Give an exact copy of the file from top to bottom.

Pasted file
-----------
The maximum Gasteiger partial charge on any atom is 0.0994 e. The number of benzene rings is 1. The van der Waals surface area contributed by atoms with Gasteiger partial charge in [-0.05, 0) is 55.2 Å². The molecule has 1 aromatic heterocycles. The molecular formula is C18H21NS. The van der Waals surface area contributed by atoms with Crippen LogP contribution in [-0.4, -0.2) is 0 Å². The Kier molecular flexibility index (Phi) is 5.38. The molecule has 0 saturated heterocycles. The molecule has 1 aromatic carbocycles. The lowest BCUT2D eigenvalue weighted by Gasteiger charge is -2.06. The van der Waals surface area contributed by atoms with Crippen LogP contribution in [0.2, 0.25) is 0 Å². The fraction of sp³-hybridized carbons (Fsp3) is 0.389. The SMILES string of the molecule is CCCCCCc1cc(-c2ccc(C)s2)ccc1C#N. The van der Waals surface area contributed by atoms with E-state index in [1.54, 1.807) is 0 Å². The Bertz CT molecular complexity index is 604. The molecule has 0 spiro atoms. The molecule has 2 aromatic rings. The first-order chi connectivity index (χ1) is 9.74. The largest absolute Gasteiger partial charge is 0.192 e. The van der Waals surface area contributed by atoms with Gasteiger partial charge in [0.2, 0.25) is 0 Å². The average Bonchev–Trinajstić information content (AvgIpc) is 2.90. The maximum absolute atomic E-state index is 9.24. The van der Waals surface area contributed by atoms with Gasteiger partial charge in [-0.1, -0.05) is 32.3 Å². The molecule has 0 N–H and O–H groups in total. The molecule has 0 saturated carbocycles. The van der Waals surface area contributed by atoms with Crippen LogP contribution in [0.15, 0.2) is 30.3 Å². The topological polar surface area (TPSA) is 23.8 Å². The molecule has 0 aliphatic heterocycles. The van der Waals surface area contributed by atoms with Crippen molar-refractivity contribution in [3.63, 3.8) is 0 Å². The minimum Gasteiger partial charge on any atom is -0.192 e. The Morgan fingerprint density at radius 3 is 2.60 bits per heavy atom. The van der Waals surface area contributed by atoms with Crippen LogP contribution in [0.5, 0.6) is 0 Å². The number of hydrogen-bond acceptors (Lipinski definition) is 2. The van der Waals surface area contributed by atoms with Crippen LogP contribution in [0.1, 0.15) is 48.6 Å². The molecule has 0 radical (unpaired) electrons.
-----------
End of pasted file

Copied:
The maximum Gasteiger partial charge on any atom is 0.0994 e. The number of benzene rings is 1. The van der Waals surface area contributed by atoms with Gasteiger partial charge in [-0.05, 0) is 55.2 Å². The molecule has 1 aromatic heterocycles. The molecular formula is C18H21NS. The van der Waals surface area contributed by atoms with Crippen LogP contribution in [-0.4, -0.2) is 0 Å². The Kier molecular flexibility index (Phi) is 5.38. The molecule has 0 saturated heterocycles. The molecule has 1 aromatic carbocycles. The lowest BCUT2D eigenvalue weighted by Gasteiger charge is -2.06. The van der Waals surface area contributed by atoms with Crippen LogP contribution in [0.2, 0.25) is 0 Å². The fraction of sp³-hybridized carbons (Fsp3) is 0.389. The SMILES string of the molecule is CCCCCCc1cc(-c2ccc(C)s2)ccc1C#N. The van der Waals surface area contributed by atoms with E-state index in [1.54, 1.807) is 0 Å². The Bertz CT molecular complexity index is 604. The molecule has 0 spiro atoms. The molecule has 2 aromatic rings. The first-order chi connectivity index (χ1) is 9.74. The largest absolute Gasteiger partial charge is 0.192 e. The van der Waals surface area contributed by atoms with Gasteiger partial charge in [0.2, 0.25) is 0 Å². The average Bonchev–Trinajstić information content (AvgIpc) is 2.90. The maximum absolute atomic E-state index is 9.24. The van der Waals surface area contributed by atoms with Gasteiger partial charge in [-0.1, -0.05) is 32.3 Å². The molecule has 0 N–H and O–H groups in total. The molecule has 0 saturated carbocycles. The van der Waals surface area contributed by atoms with Crippen LogP contribution in [0.15, 0.2) is 30.3 Å². The topological polar surface area (TPSA) is 23.8 Å². The molecule has 0 aliphatic heterocycles. The van der Waals surface area contributed by atoms with Crippen molar-refractivity contribution in [3.63, 3.8) is 0 Å². The minimum Gasteiger partial charge on any atom is -0.192 e. The Morgan fingerprint density at radius 3 is 2.60 bits per heavy atom. The van der Waals surface area contributed by atoms with Crippen LogP contribution in [0.5, 0.6) is 0 Å². The number of hydrogen-bond acceptors (Lipinski definition) is 2. The van der Waals surface area contributed by atoms with Crippen LogP contribution in [0.1, 0.15) is 48.6 Å². The molecule has 0 radical (unpaired) electrons.